Nominal ledger is the heart of any accounting system and its structure of accounts is the most important concept. A perfect structure of accounts could be a golden way to have a elegance accounting data entry.
This page you will find that there are five different types of accounts within the nominal ledger, although entries may freely be posted between them. The topics covered are:
The five different types of ledger
The five different types of account are explained in this section. They are all in the main nominal ledger and, despite their different features, entries may be posted freely between them. To repeat key points made in the last chapter, this must be done with debit receiving the benefit and credit giving the benefit, and with the total of the debits equaling the total of the credits. Any standard accounting application will use these accounts as heart of accounts then these accounts are very important and these are basic in chart of accounts.
The five different accounts are treated differently when the accounts are prepared. They are:
These accounts normally have a debit balance and are made up of assets that retain their value.
Examples of asset accounts are stock, motor vehicles and bank accounts (if there is not an overdraft). Money owing to the business is in debtor accounts and these are asset accounts. Asset accounts eventually go into the balance sheet, not the profit and loss account.
In the last chapter the £2,700 for widgets went into stock, which is an asset account. The other side of the posting went to a liability account
These accounts are the debts of the business and they normally have a credit balance.
Examples are the accounts for money owing to suppliers and these accounts are called creditors.
In the last chapter the £2,000 invoice from King Brothers was credited to a liability account. The other side of the posting went to an expenditure account
|CAPITAL ( EQUITY )||
These accounts represent the investment in the business by the owners. If the business is a company,
|INCOMES||These relate to sales or other income and they increase the profit. They almost always have a
credit balance and are eventually credited to the profit and loss account. Of course, if goods are returned for a refund, there will be a debit to an income account.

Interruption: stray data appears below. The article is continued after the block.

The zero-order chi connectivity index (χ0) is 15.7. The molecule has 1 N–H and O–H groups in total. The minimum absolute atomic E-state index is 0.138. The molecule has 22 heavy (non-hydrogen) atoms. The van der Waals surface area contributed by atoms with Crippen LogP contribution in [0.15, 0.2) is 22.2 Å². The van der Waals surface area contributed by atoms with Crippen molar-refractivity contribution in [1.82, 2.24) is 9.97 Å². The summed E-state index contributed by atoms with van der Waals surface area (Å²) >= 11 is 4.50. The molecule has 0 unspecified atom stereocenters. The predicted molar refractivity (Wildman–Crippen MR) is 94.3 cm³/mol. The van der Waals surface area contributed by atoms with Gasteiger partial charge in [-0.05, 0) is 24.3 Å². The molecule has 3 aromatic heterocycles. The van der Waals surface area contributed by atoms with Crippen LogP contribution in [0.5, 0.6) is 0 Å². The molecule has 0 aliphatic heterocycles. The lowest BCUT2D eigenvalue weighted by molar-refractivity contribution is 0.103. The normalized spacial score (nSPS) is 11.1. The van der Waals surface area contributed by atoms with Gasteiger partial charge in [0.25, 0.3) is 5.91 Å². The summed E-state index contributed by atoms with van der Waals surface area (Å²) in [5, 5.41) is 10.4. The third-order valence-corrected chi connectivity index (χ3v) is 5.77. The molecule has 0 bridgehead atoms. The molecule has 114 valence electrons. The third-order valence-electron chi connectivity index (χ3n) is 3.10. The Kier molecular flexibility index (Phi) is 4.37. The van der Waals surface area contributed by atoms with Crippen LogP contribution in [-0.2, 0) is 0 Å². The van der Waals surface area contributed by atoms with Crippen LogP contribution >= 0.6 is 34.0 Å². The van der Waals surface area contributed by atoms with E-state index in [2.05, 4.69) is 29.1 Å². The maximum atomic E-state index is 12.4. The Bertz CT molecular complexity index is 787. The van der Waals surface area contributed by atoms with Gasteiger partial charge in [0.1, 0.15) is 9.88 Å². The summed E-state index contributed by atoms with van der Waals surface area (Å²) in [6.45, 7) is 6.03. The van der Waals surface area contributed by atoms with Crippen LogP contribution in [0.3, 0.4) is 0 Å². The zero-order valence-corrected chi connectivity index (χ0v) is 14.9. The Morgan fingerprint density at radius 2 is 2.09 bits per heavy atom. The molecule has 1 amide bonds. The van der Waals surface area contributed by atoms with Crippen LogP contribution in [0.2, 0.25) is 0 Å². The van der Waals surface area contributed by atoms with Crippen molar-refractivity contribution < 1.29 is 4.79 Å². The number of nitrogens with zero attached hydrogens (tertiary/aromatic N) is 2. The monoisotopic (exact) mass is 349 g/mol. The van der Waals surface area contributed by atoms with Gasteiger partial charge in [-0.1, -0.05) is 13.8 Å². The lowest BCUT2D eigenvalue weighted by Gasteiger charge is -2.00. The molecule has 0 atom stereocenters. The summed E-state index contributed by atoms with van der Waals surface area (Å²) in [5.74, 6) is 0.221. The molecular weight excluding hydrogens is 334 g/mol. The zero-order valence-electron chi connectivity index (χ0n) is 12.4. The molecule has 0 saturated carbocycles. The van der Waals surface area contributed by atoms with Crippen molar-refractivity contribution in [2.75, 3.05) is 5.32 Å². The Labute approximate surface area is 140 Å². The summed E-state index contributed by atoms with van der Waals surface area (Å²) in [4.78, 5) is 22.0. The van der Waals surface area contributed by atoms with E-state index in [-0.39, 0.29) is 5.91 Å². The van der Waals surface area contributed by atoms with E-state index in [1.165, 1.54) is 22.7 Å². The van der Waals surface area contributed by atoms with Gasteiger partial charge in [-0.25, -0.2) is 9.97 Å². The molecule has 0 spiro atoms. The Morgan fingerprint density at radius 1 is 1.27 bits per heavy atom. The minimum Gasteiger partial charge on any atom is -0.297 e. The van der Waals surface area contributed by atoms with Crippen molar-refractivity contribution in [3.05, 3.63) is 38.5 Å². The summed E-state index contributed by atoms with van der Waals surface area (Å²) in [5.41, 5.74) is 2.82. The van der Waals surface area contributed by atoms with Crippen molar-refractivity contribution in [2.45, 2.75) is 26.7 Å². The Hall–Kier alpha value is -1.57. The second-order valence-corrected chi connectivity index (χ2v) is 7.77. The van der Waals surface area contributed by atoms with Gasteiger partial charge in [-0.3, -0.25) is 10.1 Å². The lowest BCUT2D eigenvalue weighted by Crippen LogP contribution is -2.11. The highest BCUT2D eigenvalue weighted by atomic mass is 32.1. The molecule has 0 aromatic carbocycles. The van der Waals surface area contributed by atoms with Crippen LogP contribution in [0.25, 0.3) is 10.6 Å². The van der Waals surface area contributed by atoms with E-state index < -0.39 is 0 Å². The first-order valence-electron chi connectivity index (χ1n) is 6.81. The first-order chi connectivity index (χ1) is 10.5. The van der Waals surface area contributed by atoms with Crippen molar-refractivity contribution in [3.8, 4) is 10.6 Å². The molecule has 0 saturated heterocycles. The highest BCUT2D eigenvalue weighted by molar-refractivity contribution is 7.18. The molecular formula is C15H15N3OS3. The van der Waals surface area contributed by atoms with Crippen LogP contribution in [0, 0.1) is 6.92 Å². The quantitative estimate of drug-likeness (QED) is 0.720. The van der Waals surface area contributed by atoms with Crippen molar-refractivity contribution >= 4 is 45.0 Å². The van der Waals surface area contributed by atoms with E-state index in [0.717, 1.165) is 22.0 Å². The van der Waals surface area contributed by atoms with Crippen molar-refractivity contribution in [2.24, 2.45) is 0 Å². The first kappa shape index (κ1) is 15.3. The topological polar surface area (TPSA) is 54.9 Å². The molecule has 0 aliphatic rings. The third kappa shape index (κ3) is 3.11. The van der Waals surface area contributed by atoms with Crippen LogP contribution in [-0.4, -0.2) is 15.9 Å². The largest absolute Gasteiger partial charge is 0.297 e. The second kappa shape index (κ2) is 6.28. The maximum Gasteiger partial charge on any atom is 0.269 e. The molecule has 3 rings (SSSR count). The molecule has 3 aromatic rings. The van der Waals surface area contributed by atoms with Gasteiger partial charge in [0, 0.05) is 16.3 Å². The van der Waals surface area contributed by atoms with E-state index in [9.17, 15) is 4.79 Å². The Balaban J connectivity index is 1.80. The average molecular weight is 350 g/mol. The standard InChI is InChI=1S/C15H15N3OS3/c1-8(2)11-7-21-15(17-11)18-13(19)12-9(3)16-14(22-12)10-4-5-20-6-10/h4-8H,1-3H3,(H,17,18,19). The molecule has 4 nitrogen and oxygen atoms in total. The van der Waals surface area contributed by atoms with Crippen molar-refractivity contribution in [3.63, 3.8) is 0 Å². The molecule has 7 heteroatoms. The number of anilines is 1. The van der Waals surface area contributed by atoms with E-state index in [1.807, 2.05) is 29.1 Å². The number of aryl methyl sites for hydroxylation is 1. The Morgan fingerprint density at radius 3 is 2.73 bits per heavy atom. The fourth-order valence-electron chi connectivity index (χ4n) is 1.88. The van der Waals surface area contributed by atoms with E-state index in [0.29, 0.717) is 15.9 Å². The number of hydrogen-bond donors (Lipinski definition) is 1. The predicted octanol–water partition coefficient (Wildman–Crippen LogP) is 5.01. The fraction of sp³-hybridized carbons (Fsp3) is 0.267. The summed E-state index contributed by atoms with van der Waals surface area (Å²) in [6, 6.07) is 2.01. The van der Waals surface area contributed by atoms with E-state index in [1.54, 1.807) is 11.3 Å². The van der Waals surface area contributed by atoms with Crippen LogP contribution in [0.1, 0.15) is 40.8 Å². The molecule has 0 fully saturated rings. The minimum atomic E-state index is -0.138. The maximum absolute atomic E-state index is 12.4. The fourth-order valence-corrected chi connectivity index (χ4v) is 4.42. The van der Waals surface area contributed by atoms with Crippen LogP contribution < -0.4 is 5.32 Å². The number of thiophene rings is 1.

In the last chapter the sale of £4,000 to J. K. Patel Ltd was credited to an income account. The other side of the posting went to an asset account.
These accounts are made up of expenditure that reduces the profit. They almost always have a debit balance and are eventually debited to the profit and loss account.
In the last chapter the £2,000 invoice from King Brothers went into an expenditure account.
If the business makes profits after tax, and disregarding dividends and other distributions, the value of the capital accounts will increase over time. So long as a business is solvent the capital accounts will have credit balances. A net debit balance is a desperate sign of trouble and often means that the closing of the business is imminent.
All this is illustrated by the following ten commonly used accounts. Marked by the side of each is whether they usually have a debit or credit balance and the type of account that they are.
Books of Accounts
Books of accounts are primary place to record financial transactions and after it, records will be analyzed and with a standard format will send to ledgers. Basically, there are 4 types of books of accounts:
- Cash books
- All cash transactions and deals with cash, whatever cash out or cash in, will be recorded in it
- Purchase Book
- All Purchasing of items and goods from suppliers, will be recorded in it
- Sales Book
- All Sales of items as goods or services to customers, will be recorded in it
- Journal Book
- All transactions of the same nature together and special double entry (journal entry will be recorded in it. usually professional accountants will use this book)